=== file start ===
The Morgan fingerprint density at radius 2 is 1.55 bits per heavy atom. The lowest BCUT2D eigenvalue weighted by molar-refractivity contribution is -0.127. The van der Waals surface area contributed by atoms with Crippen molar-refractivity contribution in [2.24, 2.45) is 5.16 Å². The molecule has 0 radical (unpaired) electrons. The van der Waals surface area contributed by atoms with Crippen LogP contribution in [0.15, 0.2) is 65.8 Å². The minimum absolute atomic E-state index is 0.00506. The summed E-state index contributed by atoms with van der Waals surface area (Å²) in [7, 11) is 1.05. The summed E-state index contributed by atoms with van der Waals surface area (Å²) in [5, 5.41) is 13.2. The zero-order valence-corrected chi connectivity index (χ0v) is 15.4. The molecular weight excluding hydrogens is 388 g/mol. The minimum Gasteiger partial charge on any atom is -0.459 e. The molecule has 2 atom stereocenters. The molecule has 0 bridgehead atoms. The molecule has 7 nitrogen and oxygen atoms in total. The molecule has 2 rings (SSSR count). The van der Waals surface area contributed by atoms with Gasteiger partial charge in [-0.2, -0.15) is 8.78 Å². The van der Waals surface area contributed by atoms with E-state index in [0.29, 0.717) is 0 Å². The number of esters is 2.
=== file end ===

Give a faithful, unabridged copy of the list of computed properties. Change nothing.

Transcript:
The Morgan fingerprint density at radius 2 is 1.55 bits per heavy atom. The lowest BCUT2D eigenvalue weighted by molar-refractivity contribution is -0.127. The van der Waals surface area contributed by atoms with Crippen molar-refractivity contribution in [2.24, 2.45) is 5.16 Å². The molecule has 0 radical (unpaired) electrons. The van der Waals surface area contributed by atoms with Crippen LogP contribution in [0.15, 0.2) is 65.8 Å². The minimum absolute atomic E-state index is 0.00506. The summed E-state index contributed by atoms with van der Waals surface area (Å²) in [7, 11) is 1.05. The summed E-state index contributed by atoms with van der Waals surface area (Å²) in [5, 5.41) is 13.2. The zero-order valence-corrected chi connectivity index (χ0v) is 15.4. The molecular weight excluding hydrogens is 388 g/mol. The minimum Gasteiger partial charge on any atom is -0.459 e. The molecule has 2 atom stereocenters. The molecule has 0 bridgehead atoms. The molecule has 7 nitrogen and oxygen atoms in total. The molecule has 2 rings (SSSR count). The van der Waals surface area contributed by atoms with Gasteiger partial charge in [-0.2, -0.15) is 8.78 Å². The van der Waals surface area contributed by atoms with E-state index in [0.29, 0.717) is 0 Å². The number of esters is 2.